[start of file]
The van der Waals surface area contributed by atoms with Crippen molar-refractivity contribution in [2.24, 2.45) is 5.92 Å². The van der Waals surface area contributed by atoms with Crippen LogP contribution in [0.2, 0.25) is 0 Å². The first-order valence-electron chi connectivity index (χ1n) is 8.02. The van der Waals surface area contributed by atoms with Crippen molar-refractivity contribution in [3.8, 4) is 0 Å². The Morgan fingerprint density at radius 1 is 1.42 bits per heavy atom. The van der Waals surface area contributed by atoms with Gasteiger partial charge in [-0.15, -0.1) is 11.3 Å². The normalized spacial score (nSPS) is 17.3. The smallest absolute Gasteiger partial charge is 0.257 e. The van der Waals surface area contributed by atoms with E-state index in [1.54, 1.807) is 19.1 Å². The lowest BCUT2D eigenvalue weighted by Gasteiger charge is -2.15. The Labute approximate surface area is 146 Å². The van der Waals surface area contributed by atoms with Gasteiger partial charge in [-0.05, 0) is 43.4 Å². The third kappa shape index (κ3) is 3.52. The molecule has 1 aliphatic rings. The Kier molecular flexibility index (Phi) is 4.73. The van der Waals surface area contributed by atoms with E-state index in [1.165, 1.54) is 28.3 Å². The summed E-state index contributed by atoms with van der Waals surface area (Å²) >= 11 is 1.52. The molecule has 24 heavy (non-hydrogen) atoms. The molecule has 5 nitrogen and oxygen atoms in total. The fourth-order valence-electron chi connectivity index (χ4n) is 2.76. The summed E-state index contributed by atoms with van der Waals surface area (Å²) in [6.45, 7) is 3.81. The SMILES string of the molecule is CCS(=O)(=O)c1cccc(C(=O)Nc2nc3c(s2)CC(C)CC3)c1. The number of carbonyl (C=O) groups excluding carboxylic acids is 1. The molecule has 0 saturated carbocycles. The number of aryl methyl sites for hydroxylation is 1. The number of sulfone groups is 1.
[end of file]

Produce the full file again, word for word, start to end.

The van der Waals surface area contributed by atoms with Crippen molar-refractivity contribution in [2.24, 2.45) is 5.92 Å². The van der Waals surface area contributed by atoms with Crippen LogP contribution in [0.2, 0.25) is 0 Å². The first-order valence-electron chi connectivity index (χ1n) is 8.02. The van der Waals surface area contributed by atoms with Crippen molar-refractivity contribution in [3.8, 4) is 0 Å². The Morgan fingerprint density at radius 1 is 1.42 bits per heavy atom. The van der Waals surface area contributed by atoms with Gasteiger partial charge in [-0.15, -0.1) is 11.3 Å². The normalized spacial score (nSPS) is 17.3. The smallest absolute Gasteiger partial charge is 0.257 e. The van der Waals surface area contributed by atoms with E-state index in [1.54, 1.807) is 19.1 Å². The lowest BCUT2D eigenvalue weighted by Gasteiger charge is -2.15. The Labute approximate surface area is 146 Å². The van der Waals surface area contributed by atoms with Gasteiger partial charge in [-0.05, 0) is 43.4 Å². The third kappa shape index (κ3) is 3.52. The molecule has 1 aliphatic rings. The Kier molecular flexibility index (Phi) is 4.73. The van der Waals surface area contributed by atoms with E-state index in [1.165, 1.54) is 28.3 Å². The summed E-state index contributed by atoms with van der Waals surface area (Å²) >= 11 is 1.52. The molecule has 24 heavy (non-hydrogen) atoms. The molecule has 5 nitrogen and oxygen atoms in total. The fourth-order valence-electron chi connectivity index (χ4n) is 2.76. The summed E-state index contributed by atoms with van der Waals surface area (Å²) in [6.45, 7) is 3.81. The SMILES string of the molecule is CCS(=O)(=O)c1cccc(C(=O)Nc2nc3c(s2)CC(C)CC3)c1. The number of carbonyl (C=O) groups excluding carboxylic acids is 1. The molecule has 0 saturated carbocycles. The number of aryl methyl sites for hydroxylation is 1. The number of sulfone groups is 1.